The first six string symphonies are all fairly short, the longest of them just over twelve minutes. Maybe Sinfonietta would be a more appropriate word for them. They are in three movements with an allegro first movement and an allegro or presto finale with an andante in the middle. The one that stands out is No. 4 in C minor, which has a slow introduction, marked Grave – something that became the norm in his full-length later works, inspired no doubt by Joseph Haydn’s late symphonies. No. 6 also has a minuet as middle movement, very Viennese in fact.
 
For a young boy it is remarkable that not only are six of the symphonies in minor keys but also that they are far from unconcerned. The outer movements are lively and vital but also often agitated and dramatic and there are dark strands in many of them. The slow movement of No. 1 has a brooding quality and the whirling finale is energetic – but also with shadows.
 
What is also obvious is his unconventional approach. There are rhythmical irregularities in many places - for example No. 1 – and the andante of No. 4 is hypnotically repetitive, while the finale of No. 5 has sudden stops.
 
From No. 7 the compositions become more large-scale with four movements – even five in No. 11 – and the playing time exceeds twenty minutes; No. 8 and 9 are around 30 minutes and No. 11 no less than 38! The musical contents and the development of it is also on a higher level and while the vitality of the music is just as uplifting as in the earlier works the serious elements are also even deeper in feeling. Most apparent of all is how skilled he is in counterpoint. As early as in No. 4 the finale is a fugal construction and in No. 7 and No. 8 the finales are fully developed fugues and so is the allegro molto of No. 11. This symphony is also interesting for its scherzo, a Swiss folk-song, where he also adds percussion: tambourine, triangle and timpani. In the first movement of the last of the complete symphonies, the three movement No. 12, he even, after the slow introduction, revels in a double fugue a la Bach, which of course reminds us that a decade later Mendelssohn was the one who more or less started the Bach revival.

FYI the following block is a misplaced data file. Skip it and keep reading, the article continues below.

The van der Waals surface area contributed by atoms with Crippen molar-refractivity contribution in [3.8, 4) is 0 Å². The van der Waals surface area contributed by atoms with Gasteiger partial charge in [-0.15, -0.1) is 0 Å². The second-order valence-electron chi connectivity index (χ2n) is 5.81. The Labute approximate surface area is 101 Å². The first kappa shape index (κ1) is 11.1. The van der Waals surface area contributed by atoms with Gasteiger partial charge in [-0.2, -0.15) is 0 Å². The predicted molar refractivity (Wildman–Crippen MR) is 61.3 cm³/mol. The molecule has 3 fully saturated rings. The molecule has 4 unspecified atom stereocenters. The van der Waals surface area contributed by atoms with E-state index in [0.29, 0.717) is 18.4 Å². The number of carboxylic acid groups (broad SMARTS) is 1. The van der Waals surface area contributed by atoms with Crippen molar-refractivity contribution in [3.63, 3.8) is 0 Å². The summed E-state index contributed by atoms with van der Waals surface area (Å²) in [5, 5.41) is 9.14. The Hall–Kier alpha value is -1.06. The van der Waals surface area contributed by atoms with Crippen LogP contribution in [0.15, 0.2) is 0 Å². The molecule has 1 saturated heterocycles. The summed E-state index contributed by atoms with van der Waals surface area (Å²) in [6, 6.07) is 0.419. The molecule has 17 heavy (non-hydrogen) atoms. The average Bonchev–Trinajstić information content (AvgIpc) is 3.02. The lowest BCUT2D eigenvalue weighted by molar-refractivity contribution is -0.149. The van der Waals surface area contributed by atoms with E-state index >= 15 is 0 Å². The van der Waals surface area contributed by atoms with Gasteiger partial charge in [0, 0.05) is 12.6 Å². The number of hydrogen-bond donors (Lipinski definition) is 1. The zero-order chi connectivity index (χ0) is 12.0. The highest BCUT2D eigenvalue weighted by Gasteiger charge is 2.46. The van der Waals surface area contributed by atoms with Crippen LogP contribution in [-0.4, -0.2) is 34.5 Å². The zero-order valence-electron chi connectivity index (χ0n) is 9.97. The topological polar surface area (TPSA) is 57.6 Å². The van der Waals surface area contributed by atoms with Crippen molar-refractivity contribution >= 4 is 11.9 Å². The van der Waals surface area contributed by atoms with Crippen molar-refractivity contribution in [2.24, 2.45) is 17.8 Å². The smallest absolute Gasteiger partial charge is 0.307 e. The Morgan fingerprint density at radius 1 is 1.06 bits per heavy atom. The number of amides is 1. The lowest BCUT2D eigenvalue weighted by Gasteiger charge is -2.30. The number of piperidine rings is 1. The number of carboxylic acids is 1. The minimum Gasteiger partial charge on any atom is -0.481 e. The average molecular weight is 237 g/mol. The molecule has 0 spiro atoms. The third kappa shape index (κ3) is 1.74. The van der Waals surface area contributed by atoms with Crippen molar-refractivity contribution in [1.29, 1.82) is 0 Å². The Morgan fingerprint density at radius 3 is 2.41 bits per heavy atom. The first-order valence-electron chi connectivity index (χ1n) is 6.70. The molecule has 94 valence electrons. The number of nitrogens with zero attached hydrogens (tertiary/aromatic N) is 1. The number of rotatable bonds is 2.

As a ‘filler’ we get No. 8 in his transcription for full orchestra which, miraculously was completed only three days after the string version. This was his first attempt at using the complete orchestral pallet and one marvels at the surefootedness. Especially the slow movement is colourful in the way that points forward to his mature symphonies.
 
It is music by a twelve-to-fourteen-year-old these symphonies are far from the immature apprentice works that the composer himself obviously regarded them as, and everyone who loves Mendelssohn or music of the period in general or just music for string orchestra should give it a try. The performances of the virtuoso Amsterdam Sinfonietta are both vital and sensitive and the sound is up to BIS’s normal high standards: well defined, well integrated, believable acoustics and the dynamics well caught. My only comparisons are the last four symphonies that constitute volume 3 of the Naxos set, recorded about the same time as the BIS set. Nicholas Ward and the Northern Chamber Orchestra play very well indeed, tempos and some other details may differ but those are also highly attractive readings. For sheer virtuosity and homogeneity of the playing I would place the Amsterdam Sinfonietta a notch above. The price is about the same but it is no doubt convenient to have all the symphonies on one disc and a further plus with the BIS set is the inclusion of the orchestral version of No. 8. But remember: You need an SACD player to listen to the disc!
 
Göran Forsling